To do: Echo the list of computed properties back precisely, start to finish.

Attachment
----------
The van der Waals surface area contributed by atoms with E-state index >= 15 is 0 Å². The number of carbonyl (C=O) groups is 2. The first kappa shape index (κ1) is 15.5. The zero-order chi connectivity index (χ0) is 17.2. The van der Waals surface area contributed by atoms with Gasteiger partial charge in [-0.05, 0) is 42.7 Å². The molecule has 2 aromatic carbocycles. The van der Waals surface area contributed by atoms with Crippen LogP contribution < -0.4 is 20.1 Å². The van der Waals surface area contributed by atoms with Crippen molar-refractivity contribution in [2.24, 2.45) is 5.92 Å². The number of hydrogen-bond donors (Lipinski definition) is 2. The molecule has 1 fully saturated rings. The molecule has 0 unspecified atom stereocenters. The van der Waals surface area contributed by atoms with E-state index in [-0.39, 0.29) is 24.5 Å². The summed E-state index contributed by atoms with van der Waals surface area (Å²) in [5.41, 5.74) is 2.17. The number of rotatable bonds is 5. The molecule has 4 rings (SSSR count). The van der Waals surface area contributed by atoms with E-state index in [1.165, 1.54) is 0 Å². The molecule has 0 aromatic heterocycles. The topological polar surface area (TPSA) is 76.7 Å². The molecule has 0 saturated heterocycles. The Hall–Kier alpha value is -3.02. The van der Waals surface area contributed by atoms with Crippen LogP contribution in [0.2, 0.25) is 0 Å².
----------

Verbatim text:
The van der Waals surface area contributed by atoms with E-state index >= 15 is 0 Å². The number of carbonyl (C=O) groups is 2. The first kappa shape index (κ1) is 15.5. The zero-order chi connectivity index (χ0) is 17.2. The van der Waals surface area contributed by atoms with Gasteiger partial charge in [-0.05, 0) is 42.7 Å². The molecule has 2 aromatic carbocycles. The van der Waals surface area contributed by atoms with Crippen LogP contribution < -0.4 is 20.1 Å². The van der Waals surface area contributed by atoms with Crippen molar-refractivity contribution in [2.24, 2.45) is 5.92 Å². The number of hydrogen-bond donors (Lipinski definition) is 2. The molecule has 1 fully saturated rings. The molecule has 0 unspecified atom stereocenters. The van der Waals surface area contributed by atoms with E-state index in [-0.39, 0.29) is 24.5 Å². The summed E-state index contributed by atoms with van der Waals surface area (Å²) in [5.41, 5.74) is 2.17. The number of rotatable bonds is 5. The molecule has 4 rings (SSSR count). The van der Waals surface area contributed by atoms with E-state index in [1.165, 1.54) is 0 Å². The molecule has 0 aromatic heterocycles. The topological polar surface area (TPSA) is 76.7 Å². The molecule has 0 saturated heterocycles. The Hall–Kier alpha value is -3.02. The van der Waals surface area contributed by atoms with Crippen LogP contribution in [0.2, 0.25) is 0 Å².